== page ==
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Skills you need to further your software testing career

If you want to improve your software testing skills, focus on learning how to be more effective and efficient. You should also learn certain tools to differentiate yourself.

I am working as a black box tester on Web applications. I want to improve my technical skills and am wondering what type of skills I should learn to help me further my career.

When it comes to testing, as a manager I am concerned about two things: effectiveness and efficiency. Effectiveness is about how well we measure the quality of the system under test (meaning what level of confidence we can gain about its adherence to requirements) and how many defects we discover, fix, and regress. Efficiency is about how many resources it takes to accomplish that task. So when a tester asks me how they can improve their skills, I focus on learning and development, which includes those areas. 

First, let's look at effectiveness. Anything that helps you test more deeply, cover more ground, or find more bugs is going to be beneficial. In Web testing, I find that having a strong knowledge of HTML and CSS, HTTP and HTTP Web servers, JavaScript, and now rich Internet application (RIA) technologies such as Ajax, Silverlight, and Flash are extremely helpful. Knowing HTML and CSS is self-evident. You want to be able to quickly find errors in layout and styling, freeing the developers from debugging this on their own. Understanding HTTP and Web servers is important for lower-level communications issues and for troubleshooting communication problems. Finally, scripting languages are the basis of nearly every commercial website. Script errors abound (especially because JavaScript is a runtime language and really can't be stepped through easily), and testers need to be able to catch those errors with code reviews and other methods.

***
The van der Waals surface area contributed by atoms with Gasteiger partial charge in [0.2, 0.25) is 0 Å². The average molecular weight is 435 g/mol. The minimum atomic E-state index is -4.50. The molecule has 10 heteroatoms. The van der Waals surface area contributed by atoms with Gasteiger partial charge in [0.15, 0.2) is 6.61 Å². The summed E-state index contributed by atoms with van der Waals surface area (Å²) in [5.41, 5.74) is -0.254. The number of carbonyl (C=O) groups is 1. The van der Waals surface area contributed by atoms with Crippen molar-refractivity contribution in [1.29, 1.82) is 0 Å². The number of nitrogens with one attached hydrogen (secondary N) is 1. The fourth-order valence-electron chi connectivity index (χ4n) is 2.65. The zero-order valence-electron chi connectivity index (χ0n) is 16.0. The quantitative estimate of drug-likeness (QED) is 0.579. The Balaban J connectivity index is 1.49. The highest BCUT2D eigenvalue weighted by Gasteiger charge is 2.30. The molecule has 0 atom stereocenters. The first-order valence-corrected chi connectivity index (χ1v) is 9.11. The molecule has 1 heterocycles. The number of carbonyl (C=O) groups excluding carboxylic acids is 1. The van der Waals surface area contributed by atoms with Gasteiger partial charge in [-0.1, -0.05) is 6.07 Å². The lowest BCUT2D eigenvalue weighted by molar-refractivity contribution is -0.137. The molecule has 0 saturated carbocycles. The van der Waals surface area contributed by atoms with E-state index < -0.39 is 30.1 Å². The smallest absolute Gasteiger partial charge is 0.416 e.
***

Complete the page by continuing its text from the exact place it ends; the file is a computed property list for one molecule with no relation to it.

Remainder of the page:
Efficiency to me is mostly about automation — it's about being in more than one place at the same time. By writing good automation (catches true failures, does not report false passes, runs in many environments, and lasts the product cycle), you accomplish several things. First, you continue to validate product quality even if you, personally, are not executing the tests. Second, you generally execute test cases more quickly — this encourages developers to run these cases even before checking in. You speed up the turn-around time (known as the feedback loop) on the code-defect discovery-defect remediation cycle. Finally, you enable yourself to test on many configurations at the same time. Common automation skills are familiarity with xUnit test harnesses, ability to use Selenium and Selenium RC, Watij or Watin, and good skills in development in languages such as Java and .NET.

You're probably thinking that I failed to bring up skills using tools such as IBM's Rational Robot, HP's Loadrunner, HP's Winrunner, and such. These are very important niche skills that a Web application tester can use to differentiate himself. (They really didn't fit well in my effective/efficient paradigm though.) Understanding how and when to apply tools in performance, stress, and security testing realms is a great way to improve your career. The logical step in a tester's career is to branch out and select specific tools to excel in.

If you want to stay at your current company, pick tools most commonly used for those automated testing categories. If you are looking to move to another company or into another industry niche, understand the tools in common use and develop skills in them. Many commercial tools have limited trial versions available. You may not be able to run a full load test with trial versions of the tools, but you can definitely learn how to use them. But keep in mind: Understanding what's happening in your system when you run these tools is more important than just learning how to use them.

In 2007, I wrote a series of articles on my blog titled "How to Become a Better Tester." This blog series will give you more detailed steps you can take in developing your career.

All the best!

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